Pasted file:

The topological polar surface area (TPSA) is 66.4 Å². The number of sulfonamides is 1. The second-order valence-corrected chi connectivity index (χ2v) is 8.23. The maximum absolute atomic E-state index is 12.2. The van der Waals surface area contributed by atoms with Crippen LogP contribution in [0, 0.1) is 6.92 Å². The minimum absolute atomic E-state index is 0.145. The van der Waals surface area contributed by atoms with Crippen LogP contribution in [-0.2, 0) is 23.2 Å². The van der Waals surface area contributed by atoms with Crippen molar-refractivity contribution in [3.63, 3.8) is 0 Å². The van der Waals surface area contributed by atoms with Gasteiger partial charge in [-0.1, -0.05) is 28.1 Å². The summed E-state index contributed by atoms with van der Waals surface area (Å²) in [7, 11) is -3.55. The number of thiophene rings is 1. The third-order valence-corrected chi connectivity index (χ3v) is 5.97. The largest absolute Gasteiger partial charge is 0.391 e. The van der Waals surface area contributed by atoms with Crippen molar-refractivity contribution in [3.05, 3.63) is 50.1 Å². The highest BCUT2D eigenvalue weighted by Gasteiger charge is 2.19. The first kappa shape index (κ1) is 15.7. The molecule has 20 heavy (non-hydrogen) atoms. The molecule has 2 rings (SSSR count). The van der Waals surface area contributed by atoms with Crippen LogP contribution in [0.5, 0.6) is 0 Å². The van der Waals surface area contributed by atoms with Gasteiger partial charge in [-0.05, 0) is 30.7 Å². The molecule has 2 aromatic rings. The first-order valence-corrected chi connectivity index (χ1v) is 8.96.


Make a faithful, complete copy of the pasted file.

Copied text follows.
The topological polar surface area (TPSA) is 66.4 Å². The number of sulfonamides is 1. The second-order valence-corrected chi connectivity index (χ2v) is 8.23. The maximum absolute atomic E-state index is 12.2. The van der Waals surface area contributed by atoms with Crippen LogP contribution in [0, 0.1) is 6.92 Å². The minimum absolute atomic E-state index is 0.145. The van der Waals surface area contributed by atoms with Crippen LogP contribution in [-0.2, 0) is 23.2 Å². The van der Waals surface area contributed by atoms with Crippen molar-refractivity contribution in [3.63, 3.8) is 0 Å². The van der Waals surface area contributed by atoms with Gasteiger partial charge in [-0.1, -0.05) is 28.1 Å². The summed E-state index contributed by atoms with van der Waals surface area (Å²) in [7, 11) is -3.55. The number of thiophene rings is 1. The third-order valence-corrected chi connectivity index (χ3v) is 5.97. The largest absolute Gasteiger partial charge is 0.391 e. The van der Waals surface area contributed by atoms with Crippen molar-refractivity contribution in [3.05, 3.63) is 50.1 Å². The highest BCUT2D eigenvalue weighted by Gasteiger charge is 2.19. The first kappa shape index (κ1) is 15.7. The molecule has 20 heavy (non-hydrogen) atoms. The molecule has 2 rings (SSSR count). The van der Waals surface area contributed by atoms with Crippen LogP contribution in [0.5, 0.6) is 0 Å². The van der Waals surface area contributed by atoms with Gasteiger partial charge in [-0.05, 0) is 30.7 Å². The molecule has 2 aromatic rings. The first-order valence-corrected chi connectivity index (χ1v) is 8.96.